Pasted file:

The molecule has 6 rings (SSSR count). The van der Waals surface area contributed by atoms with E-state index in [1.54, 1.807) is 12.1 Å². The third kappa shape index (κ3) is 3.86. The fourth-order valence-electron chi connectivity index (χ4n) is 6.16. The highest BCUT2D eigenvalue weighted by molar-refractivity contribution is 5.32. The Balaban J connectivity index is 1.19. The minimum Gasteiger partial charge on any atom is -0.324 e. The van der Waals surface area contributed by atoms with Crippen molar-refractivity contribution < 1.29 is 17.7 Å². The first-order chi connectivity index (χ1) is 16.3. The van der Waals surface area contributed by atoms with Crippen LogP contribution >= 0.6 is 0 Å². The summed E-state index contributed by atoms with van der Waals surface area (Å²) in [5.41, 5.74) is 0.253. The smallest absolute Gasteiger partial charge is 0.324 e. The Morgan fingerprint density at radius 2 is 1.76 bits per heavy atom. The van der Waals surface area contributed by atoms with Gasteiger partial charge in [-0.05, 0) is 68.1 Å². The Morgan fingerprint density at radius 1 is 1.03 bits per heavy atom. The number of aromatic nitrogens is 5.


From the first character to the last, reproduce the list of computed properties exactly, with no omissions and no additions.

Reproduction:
The molecule has 6 rings (SSSR count). The van der Waals surface area contributed by atoms with E-state index in [1.54, 1.807) is 12.1 Å². The third kappa shape index (κ3) is 3.86. The fourth-order valence-electron chi connectivity index (χ4n) is 6.16. The highest BCUT2D eigenvalue weighted by molar-refractivity contribution is 5.32. The Balaban J connectivity index is 1.19. The minimum Gasteiger partial charge on any atom is -0.324 e. The van der Waals surface area contributed by atoms with Crippen molar-refractivity contribution < 1.29 is 17.7 Å². The first-order chi connectivity index (χ1) is 16.3. The van der Waals surface area contributed by atoms with Crippen LogP contribution >= 0.6 is 0 Å². The summed E-state index contributed by atoms with van der Waals surface area (Å²) in [5.41, 5.74) is 0.253. The smallest absolute Gasteiger partial charge is 0.324 e. The Morgan fingerprint density at radius 2 is 1.76 bits per heavy atom. The van der Waals surface area contributed by atoms with Gasteiger partial charge in [-0.05, 0) is 68.1 Å². The Morgan fingerprint density at radius 1 is 1.03 bits per heavy atom. The number of aromatic nitrogens is 5.